Former IRS official Lois Lerner and her deputy are asking a federal court to keep their testimonies in the Tea Party targeting case private forever, over fear of death threats and potential harm to their families if the documents go public.
Lerner and her deputy Holly Paz filed a motion last Thursday to keep the materials—including tapes and transcripts of their depositions—sealed due to threats they have received in the past.
Court documents, reviewed by Fox News, said the “public dissemination of their deposition testimony would expose them and their families to harassment and a credible risk of violence and physical harm.”
“Whenever Mss. Lerner and Paz have been in the media spotlight, they have faced death threats and harassment,” the documents stated. “Returning Mss. Lerner and Paz to the media spotlight places them at risk, regardless of what they actually said in those depositions.”
The documents also stated that: “Public exposure will put innocent bystanders, namely Mss. Lerner’s and Paz’s family members (including young children), at risk, too.”
Lerner and Paz pointed to comments from Tea Party leader Mark Meckler that the lawsuit would “treat the IRS like the criminal thugs they are.” The court filing argued that his comments have created a “fertile environment where threats” against them have “flourished.”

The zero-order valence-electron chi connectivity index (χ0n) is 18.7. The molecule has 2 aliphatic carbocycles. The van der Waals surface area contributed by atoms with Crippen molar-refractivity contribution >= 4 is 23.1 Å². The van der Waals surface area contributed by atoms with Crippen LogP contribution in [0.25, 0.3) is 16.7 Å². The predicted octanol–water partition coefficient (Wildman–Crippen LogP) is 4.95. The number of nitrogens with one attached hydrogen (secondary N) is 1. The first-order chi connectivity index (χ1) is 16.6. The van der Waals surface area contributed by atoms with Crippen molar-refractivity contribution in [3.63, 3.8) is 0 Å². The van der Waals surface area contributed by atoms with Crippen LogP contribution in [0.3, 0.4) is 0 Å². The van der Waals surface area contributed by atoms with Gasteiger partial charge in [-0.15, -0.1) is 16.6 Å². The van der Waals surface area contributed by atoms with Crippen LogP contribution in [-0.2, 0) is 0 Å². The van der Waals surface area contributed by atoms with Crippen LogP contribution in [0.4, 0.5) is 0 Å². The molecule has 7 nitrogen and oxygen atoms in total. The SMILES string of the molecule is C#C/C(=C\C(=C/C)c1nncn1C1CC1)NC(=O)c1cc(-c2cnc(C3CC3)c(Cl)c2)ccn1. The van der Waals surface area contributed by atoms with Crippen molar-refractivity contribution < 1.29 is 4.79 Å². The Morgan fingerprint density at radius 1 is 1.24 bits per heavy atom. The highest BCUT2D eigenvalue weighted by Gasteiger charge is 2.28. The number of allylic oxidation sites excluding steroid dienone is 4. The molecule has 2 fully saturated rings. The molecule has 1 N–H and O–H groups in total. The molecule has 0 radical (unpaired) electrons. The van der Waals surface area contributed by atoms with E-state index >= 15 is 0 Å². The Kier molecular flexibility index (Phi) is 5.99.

Lerner and Paz argued that publicity would “renew the threats and harassment,” and said they have presented “compelling reasons” to “override” unsealing the deposition transcripts and summary judgment materials quoting them.
The request was first reported by The Washington Times.
The Justice Department told Fox News on Monday that the testimonies of both Lerner and Paz remain sealed.
Lerner and Paz’s attempt to keep them sealed comes after the Trump administration, after years of litigation, settled lawsuits with the Tea Party and other conservative groups who said they were unfairly targeted by the IRS under the Obama administration.
Attorney General Jeff Sessions last month announced the Justice Department had entered into settlements with the Tea Party groups whose tax-exempt status was significantly delayed by the IRS dating back to 2013, “based solely on their viewpoint or ideology.”
The settlements involved payments to the plaintiffs and an apology from the IRS.
“The IRS’s use of these criteria as a basis for heightened scrutiny was wrong and should never have occurred,” Sessions said in a statement at the time. “It is improper for the IRS to single out groups for different treatment based on their names or ideological positions.”
The scandal drew heavy attention in 2013, when the IRS admitted it applied extra scrutiny to conservative groups applying for nonprofit status.
Lerner, who was then head of the Exempt Organizations unit responsible, became the public face of the scandal, though other IRS officials were involved as well.